Let’s Get Growing with Julie: Container Gardening Tips


Julie Mcconnell Uf Ext 1By Julie McConnell, UF/IFAS Extension

Gardening in Northwest Florida can be challenging with poor soil, intense sunlight, and windy conditions. Sometimes finding that perfect spot in the garden for a specific plant you really want to grow is impossible, but before you give up consider growing in containers instead!

Any plant can be successfully grown in a container, the key is to find the right size to support root volume with a little room to grow. Plants that get very large (shrubs and trees) may need to be transplanted periodically as their root systems outgrow smaller pots. Use a pot that is 10-25% larger than the current pot when scaling up a size so that water is effectively reaching roots.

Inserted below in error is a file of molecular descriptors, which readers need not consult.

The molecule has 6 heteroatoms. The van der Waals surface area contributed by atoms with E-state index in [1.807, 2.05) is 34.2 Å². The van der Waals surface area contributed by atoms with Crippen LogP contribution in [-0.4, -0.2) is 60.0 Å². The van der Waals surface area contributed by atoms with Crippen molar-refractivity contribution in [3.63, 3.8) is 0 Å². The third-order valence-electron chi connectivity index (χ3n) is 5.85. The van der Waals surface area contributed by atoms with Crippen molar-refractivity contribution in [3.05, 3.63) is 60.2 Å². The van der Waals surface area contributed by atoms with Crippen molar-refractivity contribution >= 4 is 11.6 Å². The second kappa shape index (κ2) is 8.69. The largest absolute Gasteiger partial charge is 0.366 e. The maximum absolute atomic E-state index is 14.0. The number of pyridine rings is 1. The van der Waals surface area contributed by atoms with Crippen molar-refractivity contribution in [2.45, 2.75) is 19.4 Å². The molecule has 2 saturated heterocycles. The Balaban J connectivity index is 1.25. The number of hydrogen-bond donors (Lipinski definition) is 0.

Growing Sun Plants In These Containers Include Rosemary Geraniums And Petunia. Jmcconnell UfifasgContainers can be made of plastic, foam, concrete, ceramic, terra cotta, etc. Just make sure they are sturdy and have drain holes to prevent root rot. Use a commercial potting mix rather than native soil to avoid introducing weeds, insects, nematodes, or disease organisms. Potting mixes are designed specifically for container-grown plants to offer good drainage and nutrient-holding capacity.

Plants in containers may have higher water needs when compared to in-ground plants, so make sure you check them regularly, especially during the hottest part of the summer. When making mixed containers, group plants together with similar sunlight, water, and fertilizer needs. Different growth habits such as upright and trailing and contrasting color combinations (foliage and/or flower color) add interest to container gardens.

To read more about container gardening visit https://gardeningsolutions.ifas.ufl.edu/design/types-of-gardens/container-gardening.html

An Equal Opportunity Institution. UF/IFAS Extension, University of Florida, Institute of Food and Agricultural Sciences, Andra Johnson, Dean. Single copies of UF/IFAS Extension publications (excluding 4-H and youth publications) are available free to Florida residents from county UF/IFAS Extension offices.